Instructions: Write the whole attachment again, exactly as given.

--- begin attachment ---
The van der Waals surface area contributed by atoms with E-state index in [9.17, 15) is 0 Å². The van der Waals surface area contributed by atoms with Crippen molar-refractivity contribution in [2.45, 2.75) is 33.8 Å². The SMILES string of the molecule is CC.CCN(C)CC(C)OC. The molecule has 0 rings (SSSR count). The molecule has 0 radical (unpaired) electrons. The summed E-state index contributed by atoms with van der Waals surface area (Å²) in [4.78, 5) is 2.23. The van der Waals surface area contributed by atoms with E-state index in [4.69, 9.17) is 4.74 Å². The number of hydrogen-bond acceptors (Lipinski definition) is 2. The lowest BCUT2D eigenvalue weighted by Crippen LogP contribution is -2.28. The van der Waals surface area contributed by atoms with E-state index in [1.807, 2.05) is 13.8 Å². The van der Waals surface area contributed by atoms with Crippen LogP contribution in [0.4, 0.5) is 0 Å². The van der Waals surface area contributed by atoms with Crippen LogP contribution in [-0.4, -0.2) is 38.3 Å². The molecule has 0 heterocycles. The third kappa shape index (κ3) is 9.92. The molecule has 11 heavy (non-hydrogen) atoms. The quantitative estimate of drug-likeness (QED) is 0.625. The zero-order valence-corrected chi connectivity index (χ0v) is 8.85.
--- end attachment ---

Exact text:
The van der Waals surface area contributed by atoms with E-state index in [9.17, 15) is 0 Å². The van der Waals surface area contributed by atoms with Crippen molar-refractivity contribution in [2.45, 2.75) is 33.8 Å². The SMILES string of the molecule is CC.CCN(C)CC(C)OC. The molecule has 0 rings (SSSR count). The molecule has 0 radical (unpaired) electrons. The summed E-state index contributed by atoms with van der Waals surface area (Å²) in [4.78, 5) is 2.23. The van der Waals surface area contributed by atoms with E-state index in [4.69, 9.17) is 4.74 Å². The number of hydrogen-bond acceptors (Lipinski definition) is 2. The lowest BCUT2D eigenvalue weighted by Crippen LogP contribution is -2.28. The van der Waals surface area contributed by atoms with E-state index in [1.807, 2.05) is 13.8 Å². The van der Waals surface area contributed by atoms with Crippen LogP contribution in [0.4, 0.5) is 0 Å². The van der Waals surface area contributed by atoms with Crippen LogP contribution in [-0.4, -0.2) is 38.3 Å². The molecule has 0 heterocycles. The third kappa shape index (κ3) is 9.92. The molecule has 11 heavy (non-hydrogen) atoms. The quantitative estimate of drug-likeness (QED) is 0.625. The zero-order valence-corrected chi connectivity index (χ0v) is 8.85.